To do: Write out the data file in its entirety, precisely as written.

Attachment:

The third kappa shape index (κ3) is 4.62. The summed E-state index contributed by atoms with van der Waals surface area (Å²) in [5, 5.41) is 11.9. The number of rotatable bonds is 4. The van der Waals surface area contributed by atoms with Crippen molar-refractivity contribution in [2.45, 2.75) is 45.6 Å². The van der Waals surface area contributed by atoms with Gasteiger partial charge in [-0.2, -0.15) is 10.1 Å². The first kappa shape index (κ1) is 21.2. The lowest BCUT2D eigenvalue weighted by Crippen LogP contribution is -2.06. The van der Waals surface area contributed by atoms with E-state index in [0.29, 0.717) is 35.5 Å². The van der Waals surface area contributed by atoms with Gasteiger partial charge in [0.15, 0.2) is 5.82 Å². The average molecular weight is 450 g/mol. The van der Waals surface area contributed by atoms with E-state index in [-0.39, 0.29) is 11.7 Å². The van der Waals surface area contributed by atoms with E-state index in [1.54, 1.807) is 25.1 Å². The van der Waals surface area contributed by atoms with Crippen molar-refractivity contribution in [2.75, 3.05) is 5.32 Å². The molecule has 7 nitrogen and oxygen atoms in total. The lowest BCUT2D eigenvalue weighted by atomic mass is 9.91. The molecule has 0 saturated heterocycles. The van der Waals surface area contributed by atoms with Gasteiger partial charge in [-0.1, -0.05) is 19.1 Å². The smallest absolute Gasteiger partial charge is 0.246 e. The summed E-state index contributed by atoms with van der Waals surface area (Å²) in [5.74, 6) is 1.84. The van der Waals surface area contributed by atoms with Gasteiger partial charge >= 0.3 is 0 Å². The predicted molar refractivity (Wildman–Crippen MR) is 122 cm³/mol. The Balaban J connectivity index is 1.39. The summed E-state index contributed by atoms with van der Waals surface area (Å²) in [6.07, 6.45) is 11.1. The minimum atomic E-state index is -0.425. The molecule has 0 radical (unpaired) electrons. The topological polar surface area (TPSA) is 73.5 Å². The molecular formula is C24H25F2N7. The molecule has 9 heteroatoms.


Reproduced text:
The third kappa shape index (κ3) is 4.62. The summed E-state index contributed by atoms with van der Waals surface area (Å²) in [5, 5.41) is 11.9. The number of rotatable bonds is 4. The van der Waals surface area contributed by atoms with Crippen molar-refractivity contribution in [2.45, 2.75) is 45.6 Å². The van der Waals surface area contributed by atoms with Gasteiger partial charge in [-0.2, -0.15) is 10.1 Å². The first kappa shape index (κ1) is 21.2. The lowest BCUT2D eigenvalue weighted by Crippen LogP contribution is -2.06. The van der Waals surface area contributed by atoms with E-state index in [0.29, 0.717) is 35.5 Å². The van der Waals surface area contributed by atoms with Gasteiger partial charge in [0.15, 0.2) is 5.82 Å². The average molecular weight is 450 g/mol. The van der Waals surface area contributed by atoms with E-state index in [-0.39, 0.29) is 11.7 Å². The van der Waals surface area contributed by atoms with E-state index in [1.54, 1.807) is 25.1 Å². The van der Waals surface area contributed by atoms with Crippen molar-refractivity contribution in [2.75, 3.05) is 5.32 Å². The molecule has 7 nitrogen and oxygen atoms in total. The lowest BCUT2D eigenvalue weighted by atomic mass is 9.91. The molecule has 0 saturated heterocycles. The van der Waals surface area contributed by atoms with Gasteiger partial charge in [-0.1, -0.05) is 19.1 Å². The smallest absolute Gasteiger partial charge is 0.246 e. The summed E-state index contributed by atoms with van der Waals surface area (Å²) in [5.74, 6) is 1.84. The van der Waals surface area contributed by atoms with Gasteiger partial charge >= 0.3 is 0 Å². The predicted molar refractivity (Wildman–Crippen MR) is 122 cm³/mol. The Balaban J connectivity index is 1.39. The summed E-state index contributed by atoms with van der Waals surface area (Å²) in [6.07, 6.45) is 11.1. The minimum atomic E-state index is -0.425. The molecule has 0 radical (unpaired) electrons. The topological polar surface area (TPSA) is 73.5 Å². The molecular formula is C24H25F2N7. The molecule has 9 heteroatoms.